Cinematic Releases: Original Sin: The Killing of a Sacred Deer (2017) - Reviewed

Yorgos Lanthimos has garnered some accolades for his inventive and often disturbing filmography. Both Dogtooth (2009) and The Lobster (2015) embody the darker side of cinema while simultaneously poking fun at film conventions and tropes. With The Killing of a Sacred Deer (2017), Lanthimos has ascended to a new level of dark humor and nihilism.

The film is centered around Steven Murphy (Colin Farrell) a prominent cardiologist that has a wonderful family. His wife Anna (Nicole Kidman) takes care of his home and his two children Kim (Raffey Cassidy) and Bob (Sunny Suljic) have full and active lives. Steven has been secretly meeting with a young teenager named Martin (Barry Keoghan) who has mysterious ties to Steven's past.

One of Lanthimos' trademarks is his deliberate and dry dialogue. Every character sounds somewhat stilted, almost as though they are acting in a stage play as opposed to a feature film. It's apparent that there is zero improvisation involved with the actor's portrayals and it makes the film have an unsettling feel, like there is something very wrong bubbling under the surface of the narrative. There is a ritualistic aspect to both the way the characters talk and in the way they move--almost as if the first two acts of the film are summoning the demon that is the climax of the story. Lanthimos seems to be obsessed with the concept of the facade that many people put forth in order to hide their deepest and darkest secrets. While everyone in The Killing of a Sacred Deer puts in outstanding performances, Keoghan is absolutely mesmerizing as Martin, with his deadpan demeanor and chilling matter-of-fact worldview.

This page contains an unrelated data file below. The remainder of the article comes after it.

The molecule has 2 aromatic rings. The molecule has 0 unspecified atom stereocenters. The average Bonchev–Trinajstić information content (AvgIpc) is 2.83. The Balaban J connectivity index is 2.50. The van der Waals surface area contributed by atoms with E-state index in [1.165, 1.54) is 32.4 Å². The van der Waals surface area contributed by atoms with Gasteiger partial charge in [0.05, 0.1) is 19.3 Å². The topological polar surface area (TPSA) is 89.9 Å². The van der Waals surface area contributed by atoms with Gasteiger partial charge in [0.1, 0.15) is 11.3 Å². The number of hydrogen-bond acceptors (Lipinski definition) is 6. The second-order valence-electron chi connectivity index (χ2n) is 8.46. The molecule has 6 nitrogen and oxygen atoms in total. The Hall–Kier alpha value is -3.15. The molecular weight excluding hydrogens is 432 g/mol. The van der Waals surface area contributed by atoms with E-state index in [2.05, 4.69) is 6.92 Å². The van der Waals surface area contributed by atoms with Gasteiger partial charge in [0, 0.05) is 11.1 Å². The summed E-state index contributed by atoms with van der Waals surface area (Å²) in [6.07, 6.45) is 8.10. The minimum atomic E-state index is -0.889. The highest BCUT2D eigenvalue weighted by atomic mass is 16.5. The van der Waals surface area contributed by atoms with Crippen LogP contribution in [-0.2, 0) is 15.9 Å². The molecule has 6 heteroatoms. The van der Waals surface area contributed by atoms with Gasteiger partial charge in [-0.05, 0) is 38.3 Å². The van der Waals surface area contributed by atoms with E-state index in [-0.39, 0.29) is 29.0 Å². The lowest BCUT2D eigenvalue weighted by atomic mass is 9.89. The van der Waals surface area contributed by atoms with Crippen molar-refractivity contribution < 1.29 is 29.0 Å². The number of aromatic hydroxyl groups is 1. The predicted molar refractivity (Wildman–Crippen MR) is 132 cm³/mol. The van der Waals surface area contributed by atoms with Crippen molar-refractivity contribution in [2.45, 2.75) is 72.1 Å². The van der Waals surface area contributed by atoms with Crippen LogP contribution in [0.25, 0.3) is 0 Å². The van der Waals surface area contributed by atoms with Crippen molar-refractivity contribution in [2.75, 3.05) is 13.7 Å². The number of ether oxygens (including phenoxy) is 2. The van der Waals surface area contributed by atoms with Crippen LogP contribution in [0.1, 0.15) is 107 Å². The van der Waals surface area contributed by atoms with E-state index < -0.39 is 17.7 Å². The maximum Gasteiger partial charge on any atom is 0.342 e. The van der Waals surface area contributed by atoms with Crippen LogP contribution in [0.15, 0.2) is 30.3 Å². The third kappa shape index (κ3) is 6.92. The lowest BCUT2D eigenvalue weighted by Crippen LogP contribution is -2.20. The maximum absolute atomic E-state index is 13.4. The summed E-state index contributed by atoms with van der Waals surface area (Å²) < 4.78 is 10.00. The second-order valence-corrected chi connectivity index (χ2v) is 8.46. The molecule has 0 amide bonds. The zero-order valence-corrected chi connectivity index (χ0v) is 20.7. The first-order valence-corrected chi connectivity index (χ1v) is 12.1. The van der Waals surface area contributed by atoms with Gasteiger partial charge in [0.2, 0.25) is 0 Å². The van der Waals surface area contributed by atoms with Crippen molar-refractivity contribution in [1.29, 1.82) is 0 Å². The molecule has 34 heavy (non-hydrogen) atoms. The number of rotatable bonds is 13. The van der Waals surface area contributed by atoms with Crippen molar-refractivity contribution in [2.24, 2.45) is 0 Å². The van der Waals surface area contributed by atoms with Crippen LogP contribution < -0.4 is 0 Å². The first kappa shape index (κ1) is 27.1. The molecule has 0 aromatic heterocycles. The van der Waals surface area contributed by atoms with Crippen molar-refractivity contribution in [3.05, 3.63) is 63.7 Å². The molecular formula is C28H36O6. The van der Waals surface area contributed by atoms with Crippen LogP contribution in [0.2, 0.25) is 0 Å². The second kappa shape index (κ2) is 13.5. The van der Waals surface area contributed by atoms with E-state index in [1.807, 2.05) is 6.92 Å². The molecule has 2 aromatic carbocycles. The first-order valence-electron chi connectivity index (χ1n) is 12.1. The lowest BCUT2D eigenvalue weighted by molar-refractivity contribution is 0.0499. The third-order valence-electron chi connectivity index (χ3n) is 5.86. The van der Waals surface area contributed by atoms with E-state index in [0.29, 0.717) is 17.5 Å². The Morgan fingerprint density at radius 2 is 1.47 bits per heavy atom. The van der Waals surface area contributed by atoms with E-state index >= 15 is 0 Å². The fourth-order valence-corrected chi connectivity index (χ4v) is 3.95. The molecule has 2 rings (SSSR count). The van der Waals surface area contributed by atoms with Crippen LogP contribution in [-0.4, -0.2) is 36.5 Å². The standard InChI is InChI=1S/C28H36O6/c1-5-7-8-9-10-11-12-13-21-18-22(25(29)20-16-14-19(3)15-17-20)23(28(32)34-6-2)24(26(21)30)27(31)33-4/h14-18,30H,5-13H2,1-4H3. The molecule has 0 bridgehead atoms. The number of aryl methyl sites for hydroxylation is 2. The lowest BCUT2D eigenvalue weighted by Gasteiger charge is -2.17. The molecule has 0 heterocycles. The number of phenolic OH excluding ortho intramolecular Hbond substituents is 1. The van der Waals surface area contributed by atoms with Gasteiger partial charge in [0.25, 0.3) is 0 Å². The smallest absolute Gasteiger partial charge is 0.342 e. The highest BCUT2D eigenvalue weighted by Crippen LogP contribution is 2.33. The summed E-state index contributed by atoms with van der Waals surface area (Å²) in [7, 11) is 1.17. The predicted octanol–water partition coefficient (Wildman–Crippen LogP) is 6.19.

Gallows humor is another Lanthimos specialty and this film has it in spades. It loves to throw absurdist dialogue and situations in the viewer's face and dare them to laugh at it. There is a mean streak running through the heart of the narrative that might be too much for some people to internalize. It's subtly transgressive and plays around with the idea of favoritism, family relationships, sexual fetishes, and revenge. It's one of the most soul-crushing films I have ever seen and is unrelenting in its path to destruction.

Thimios Bakatakis' cinematography is exquisite and despite the horror permeating every facet of the movie, its gorgeous to behold. Lovely outdoor wide-shots are juxtaposed against sterile and claustrophobic hospital corridors with warmly lit interior scenes interspersed throughout. The sound design and music choices (by Lanthimos and sound designer Johnnie Burn) are incredible and oscillate between hard industrial noise elements and lush classical orchestral pieces by composers Sofia Gubaidulina and Gyorgy Ligeti. Occasionally, the music is played in such a way as to drown out the conversations that the characters are having which has the effect of making the viewer feel uncomfortable and agitated. It's masterful the way the music in this film is used to elicit certain emotions--emotions that may be in direct conflict to the visuals that are being displayed.

The Killing of a Sacred Deer is a nightmare slow-burn horror film, and it makes us experience the impending doom inch by excruciating inch. This is not a a feel-good film, it doesn't have a lesson to teach us, it Like life, sometimes terrible things happen and there is nothing we can do to stop them and we just have to watch the terror unfold in wide-eyed hysteria. That is the true nature of horror.

 --Michelle Kisner